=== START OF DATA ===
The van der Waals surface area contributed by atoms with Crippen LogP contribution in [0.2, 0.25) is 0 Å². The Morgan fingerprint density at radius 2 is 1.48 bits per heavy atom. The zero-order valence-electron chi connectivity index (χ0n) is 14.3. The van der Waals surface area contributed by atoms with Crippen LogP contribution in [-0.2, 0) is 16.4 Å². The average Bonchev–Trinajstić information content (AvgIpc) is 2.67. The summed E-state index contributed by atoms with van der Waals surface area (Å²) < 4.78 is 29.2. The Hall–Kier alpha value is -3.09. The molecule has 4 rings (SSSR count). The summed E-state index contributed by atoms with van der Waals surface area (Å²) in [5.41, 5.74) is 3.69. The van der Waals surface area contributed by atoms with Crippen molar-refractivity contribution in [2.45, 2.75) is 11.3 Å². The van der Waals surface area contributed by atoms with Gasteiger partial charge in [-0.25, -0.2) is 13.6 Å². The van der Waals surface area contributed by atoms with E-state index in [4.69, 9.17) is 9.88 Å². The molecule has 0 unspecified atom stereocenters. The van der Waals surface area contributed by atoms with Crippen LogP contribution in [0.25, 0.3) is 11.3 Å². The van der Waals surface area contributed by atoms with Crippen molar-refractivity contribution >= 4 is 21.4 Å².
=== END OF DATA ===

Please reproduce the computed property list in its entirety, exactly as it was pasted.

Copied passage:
The van der Waals surface area contributed by atoms with Crippen LogP contribution in [0.2, 0.25) is 0 Å². The Morgan fingerprint density at radius 2 is 1.48 bits per heavy atom. The zero-order valence-electron chi connectivity index (χ0n) is 14.3. The van der Waals surface area contributed by atoms with Crippen LogP contribution in [-0.2, 0) is 16.4 Å². The average Bonchev–Trinajstić information content (AvgIpc) is 2.67. The summed E-state index contributed by atoms with van der Waals surface area (Å²) < 4.78 is 29.2. The Hall–Kier alpha value is -3.09. The molecule has 4 rings (SSSR count). The summed E-state index contributed by atoms with van der Waals surface area (Å²) in [5.41, 5.74) is 3.69. The van der Waals surface area contributed by atoms with Crippen molar-refractivity contribution in [2.45, 2.75) is 11.3 Å². The van der Waals surface area contributed by atoms with Gasteiger partial charge in [-0.25, -0.2) is 13.6 Å². The van der Waals surface area contributed by atoms with E-state index in [4.69, 9.17) is 9.88 Å². The molecule has 0 unspecified atom stereocenters. The van der Waals surface area contributed by atoms with Crippen LogP contribution in [0.25, 0.3) is 11.3 Å². The van der Waals surface area contributed by atoms with Crippen molar-refractivity contribution >= 4 is 21.4 Å².